Category: Books

The Bamboo Brothers – A Story of the Chinese Who Connected America

Recognize the image below? This famous photograph immortalizes the Golden Spike Ceremony at Promontory Summit, taken shortly after the joining of the first transcontinental railroad on May 10, 1869. It was perhaps the greatest engineering feat of its time, yet absent from this image are any of the 15,000 Chinese railmen who helped make it possible.

Continue reading “The Bamboo Brothers – A Story of the Chinese Who Connected America”

Progress of My Novel – A Resource for Writers & Storytellers

Progress of My Novel - A motivational and useful resource for writers and storytellers

In case you didn’t already know, I’m a writer. I write things. Right now, I’m working as a freelance travel writer and editor, but my real passion is storytelling.

I’m currently working on a novel set in San Francisco during the period between the 1906 earthquake and the start of World War I. I’ve always found this era fascinating, what with all the social and technological changes taking place.

In a hopefully worthwhile fit of distraction, I created a Tumblr page updating the progress of my novel while providing motivational and useful resources for other writers. Please follow me there if you’re on Tumblr, and I’ll follow you back!

(Also, the irony of cutting into writing time to create a blog dedicated to keeping me on track with writing isn’t lost on me.)

My High School Senior Project: The Myth

I found my senior project research paper among old files on my backup drive and decided to share it here. The subjects touched upon are ones still important to me: hero myths, the collective unconscious, who we are as humans, etc., although my writing style from ten years ago isn’t as comparatively eloquent as it is now. I did a quick edit for glaring errors, such as double-spacing between sentences, something I feel is one of man’s greatest sins now. I guess that is what it means to be young and reckless.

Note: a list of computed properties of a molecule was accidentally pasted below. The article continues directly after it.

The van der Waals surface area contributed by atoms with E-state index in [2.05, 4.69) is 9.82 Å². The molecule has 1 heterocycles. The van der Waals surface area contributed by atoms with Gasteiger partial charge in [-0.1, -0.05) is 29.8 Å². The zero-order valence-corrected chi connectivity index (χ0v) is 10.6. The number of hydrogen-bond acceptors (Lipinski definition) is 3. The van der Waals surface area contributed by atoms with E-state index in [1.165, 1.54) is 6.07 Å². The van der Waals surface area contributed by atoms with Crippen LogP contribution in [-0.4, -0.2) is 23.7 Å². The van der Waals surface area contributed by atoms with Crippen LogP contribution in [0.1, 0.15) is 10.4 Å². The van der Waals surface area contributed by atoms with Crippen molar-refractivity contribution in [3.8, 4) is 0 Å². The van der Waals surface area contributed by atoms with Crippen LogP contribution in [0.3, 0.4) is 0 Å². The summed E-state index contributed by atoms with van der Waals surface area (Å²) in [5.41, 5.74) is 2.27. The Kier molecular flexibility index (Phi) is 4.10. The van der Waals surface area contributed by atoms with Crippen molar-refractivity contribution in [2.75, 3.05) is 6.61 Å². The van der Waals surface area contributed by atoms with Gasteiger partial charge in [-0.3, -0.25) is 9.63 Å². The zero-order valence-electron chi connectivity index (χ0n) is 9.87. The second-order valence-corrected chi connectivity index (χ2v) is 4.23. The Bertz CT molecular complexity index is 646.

Oh, and that IS Encarta 1994 listed in the Works Consulted at the end…

(Like this post? Follow me on Twitter, Facebook and Instagram to get updates on new posts and photos!)


Hero myths represent the mind of the individual. Through analysis of various myths, one finds common aspects that can only be explained as being innate in every person. Traits of the human psyche (see Appendix H) are represented in various forms in such myths. Before one can elaborate on such a topic, one must first understand the meaning of myths, as well as rituals, symbols, dreams, and the meaning of the hero.

Myths, Dreams, and Rituals
A myth is a story that has strong cultural roots. They are found worldwide and have different themes within them such as love, jealousy, revenge, trickery, or journey. There are also various types of myths: creation myths, flood myths, etc. Although there seem to be many variations and incarnations in myth-storytelling, all myths have basic similarities that can be seen in the stories from widely varying cultures.